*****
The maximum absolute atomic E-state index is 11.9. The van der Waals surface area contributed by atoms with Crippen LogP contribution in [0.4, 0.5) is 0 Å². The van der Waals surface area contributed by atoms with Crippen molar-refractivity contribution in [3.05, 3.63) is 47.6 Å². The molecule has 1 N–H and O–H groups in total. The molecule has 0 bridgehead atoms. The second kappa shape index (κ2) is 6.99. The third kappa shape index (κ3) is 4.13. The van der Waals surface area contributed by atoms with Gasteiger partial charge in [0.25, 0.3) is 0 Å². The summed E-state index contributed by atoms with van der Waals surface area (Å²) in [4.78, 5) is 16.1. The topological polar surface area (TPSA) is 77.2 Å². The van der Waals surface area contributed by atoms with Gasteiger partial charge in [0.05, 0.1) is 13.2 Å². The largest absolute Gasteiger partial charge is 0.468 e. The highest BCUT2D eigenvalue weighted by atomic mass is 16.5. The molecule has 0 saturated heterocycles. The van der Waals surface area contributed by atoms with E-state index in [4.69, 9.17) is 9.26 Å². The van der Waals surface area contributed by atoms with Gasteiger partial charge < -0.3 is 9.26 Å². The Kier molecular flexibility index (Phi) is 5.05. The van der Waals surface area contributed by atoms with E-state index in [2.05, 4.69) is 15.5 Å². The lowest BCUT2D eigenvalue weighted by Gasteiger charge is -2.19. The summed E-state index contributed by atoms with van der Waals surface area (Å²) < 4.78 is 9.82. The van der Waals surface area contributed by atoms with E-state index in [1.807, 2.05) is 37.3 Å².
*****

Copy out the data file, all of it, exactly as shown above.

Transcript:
The maximum absolute atomic E-state index is 11.9. The van der Waals surface area contributed by atoms with Crippen LogP contribution in [0.4, 0.5) is 0 Å². The van der Waals surface area contributed by atoms with Crippen molar-refractivity contribution in [3.05, 3.63) is 47.6 Å². The molecule has 1 N–H and O–H groups in total. The molecule has 0 bridgehead atoms. The second kappa shape index (κ2) is 6.99. The third kappa shape index (κ3) is 4.13. The van der Waals surface area contributed by atoms with Gasteiger partial charge in [0.25, 0.3) is 0 Å². The summed E-state index contributed by atoms with van der Waals surface area (Å²) in [4.78, 5) is 16.1. The topological polar surface area (TPSA) is 77.2 Å². The van der Waals surface area contributed by atoms with Gasteiger partial charge in [0.05, 0.1) is 13.2 Å². The largest absolute Gasteiger partial charge is 0.468 e. The highest BCUT2D eigenvalue weighted by atomic mass is 16.5. The molecule has 0 saturated heterocycles. The van der Waals surface area contributed by atoms with E-state index in [4.69, 9.17) is 9.26 Å². The van der Waals surface area contributed by atoms with Gasteiger partial charge < -0.3 is 9.26 Å². The Kier molecular flexibility index (Phi) is 5.05. The van der Waals surface area contributed by atoms with E-state index in [2.05, 4.69) is 15.5 Å². The lowest BCUT2D eigenvalue weighted by Gasteiger charge is -2.19. The summed E-state index contributed by atoms with van der Waals surface area (Å²) < 4.78 is 9.82. The van der Waals surface area contributed by atoms with E-state index in [1.807, 2.05) is 37.3 Å².